Democrats are split on whether the supercommittee needs a failsafe plan

Democratic policy experts are divided over whether a failsafe deficit-reduction plan is necessary to avoid a market panic if the congressional supercommittee fails to reach a deal.

The split reflects differences within the party over whether it’s imperative, in the first place, for the supercommittee to find at least $1.2 trillion in cuts by Nov. 23.

Third Way, a Democratic think tank, has given the supercommittee a $1.65 trillion “break-the-glass” plan to serve as a fallback if its members cannot reach a broader agreement to curb the deficit.

“There’s probably agreement among the entirety of supercommittee that not getting to $1.2 trillion would be a real problem,” said Jim Kessler, senior vice president for policy at Third Way who served as a longtime aide to Democratic Senate leader Chuck Schumer (N.Y.).

The fallback option would raise tax revenues by $434 billion, cut mandatory spending by $549 billion and defense programs by $420 billion, achieving $253 billion in interest savings.

The total savings, $1.65 trillion, would be enough to pay for $450 billion in stimulus legislation, a top priority for Democrats in the negotiations.

Kessler and David Kendall, Third Way’s senior fellow for health and fiscal policy, describe in a memo the potential fallout if the panel cannot reach agreement.

They predict Moody’s and Fitch Ratings would downgrade the nation’s credit rating, causing the stock market to tumble and dealing a blow to future deficit-reduction efforts.

Supercommittee failure would undermine the credibility and political clout leaders need to sell their constituencies on continued deficit reduction, they argue.

But Chad Stone, chief economist for Center for Budget and Policy Priorities, a more liberal-leaning think tank, downplayed the likelihood of economic and political repercussions.

“The idea that the financial markets will go into terrible panic if the committee doesn’t come up with a plan… doesn’t strike us as that credible,”  Stone said.

Stone argues that automatic cuts, known as sequestration, would take place if the supercommittee deadlocks.

He said the greater risk is the committee cuts too much, dampening already weak economic demand.

“The Congressional Budget Office and the Federal Reserve are saying you can attend to the short-run problems in the economy first. It’s good to put out a longer term deficit reduction strategy but it doesn’t need to be immediate,” he said.

Business groups and Wall Street analysts lean toward the view of Third Way.

A large coalition of business groups led by the U.S. Chamber of Commerce sent a letter to the supercommittee Friday pressing its members on the economic implications of their work.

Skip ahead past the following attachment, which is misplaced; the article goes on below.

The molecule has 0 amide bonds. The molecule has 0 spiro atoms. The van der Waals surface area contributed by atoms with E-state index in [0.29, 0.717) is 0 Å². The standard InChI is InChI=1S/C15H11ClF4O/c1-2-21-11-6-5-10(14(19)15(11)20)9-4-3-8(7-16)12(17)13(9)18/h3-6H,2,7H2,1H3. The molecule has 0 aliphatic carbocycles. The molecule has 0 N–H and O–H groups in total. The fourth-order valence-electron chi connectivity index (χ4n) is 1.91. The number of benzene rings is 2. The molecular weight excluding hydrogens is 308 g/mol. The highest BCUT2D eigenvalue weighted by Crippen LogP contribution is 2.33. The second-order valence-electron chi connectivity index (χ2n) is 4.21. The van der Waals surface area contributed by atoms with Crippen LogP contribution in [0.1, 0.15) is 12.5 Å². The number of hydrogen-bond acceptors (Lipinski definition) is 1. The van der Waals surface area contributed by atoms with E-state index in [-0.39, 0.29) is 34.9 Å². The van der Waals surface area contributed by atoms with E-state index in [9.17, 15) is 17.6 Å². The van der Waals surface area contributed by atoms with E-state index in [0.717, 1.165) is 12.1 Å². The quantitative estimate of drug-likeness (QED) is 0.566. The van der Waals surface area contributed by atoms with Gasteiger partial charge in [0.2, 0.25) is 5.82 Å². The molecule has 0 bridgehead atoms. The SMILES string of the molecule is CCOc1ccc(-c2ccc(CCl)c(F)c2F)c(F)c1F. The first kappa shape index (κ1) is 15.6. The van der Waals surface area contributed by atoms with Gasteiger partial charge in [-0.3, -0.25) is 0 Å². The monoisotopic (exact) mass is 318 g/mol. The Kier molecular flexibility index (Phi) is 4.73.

“We believe it is crucial to act expeditiously to rein in spending, reform the tax code, reduce the deficit, and stabilize and ultimately lower America’s level of debt,” the groups wrote.

“We believe it is crucial for the supercommittee to succeed in crafting and advancing a credible multi-year plan to stabilize and reduce debt, which would have a positive effect on the economy,” they added.

Wall Street analysts have also warned of the perils of gridlock.

Merrill Lynch issued a memo this week predicting that Moody’s or Fitch could follow Standard & Poor’s decision in August to downgrade the nation’s credit rating from AAA.

Standard & Poor’s downgrade triggered a major stock sell-off that sent the Dow Jones Industrial Average down more than 600 points.

Negotiations appeared to hit a wall this week when Republicans rejected a Democratic plan to cut the deficit by $3 trillion over 10 years through a combination of spending cuts and $1.3 trillion in tax increases.

“This is the same number that was in the president’s budget, the same number that I don’t know if they found any Democrats in the House and Senate to vote for,” House Speaker John Boehner (R-Ohio) told reporters. “And so, I don’t think it’s a reasonable number.”

Liberals don’t like the Democratic offer, either.

The Center for Budget and Policy Priorities said Friday it “marks a dramatic departure from traditional Democratic positions — and actually stands well to the right of plans by the co-chairs of the bipartisan Bowles-Simpson commission and the Senate’s ‘Gang of Six.’”

House Democratic Leader Nancy Pelosi (D-Calif.) urged the panel to “narrow its possibilities and reach an agreement,” a statement stressing the importance of reaching a deal to cut at least $1.2 trillion.

Kessler says Third Way’s failsafe plan offers a middle ground compromise that would spare the nation from the economic turbulence that shook markets this summer.

“We thought, let’s put together a plan with both sides inching over the lines in the sand but not materially breaking the pledges they’ve made to their respective bases,” Kessler said.

It would raise taxes by closing select tax breaks but not increase tax rates, a non-starter for Republicans.

Several of the tax proposals are taken from conservative Sen. Tom Coburn’s (R-Okla.) “Back in Black” plan, such as eliminating the tax deduction for mortgage interest on second homes.

The plan would reduce Social Security costs by calculating cost-of-living adjustments on the basis of a chained consumer price index. This would reduce cost-of-living increases by a third of a percentage point.

Democrats have steadfastly resisted cuts to Social Security benefits but have expressed willingness to consider the switch to chained CPI.

“This doesn’t poke any of the constituencies or parties in the eye,” said Kessler. “If they can get a grand bargain, we salute them. If they can’t, here’s a way to get to the target and make it easier to get to a deficit-reduction deal when the Bush tax cuts expire in a year.”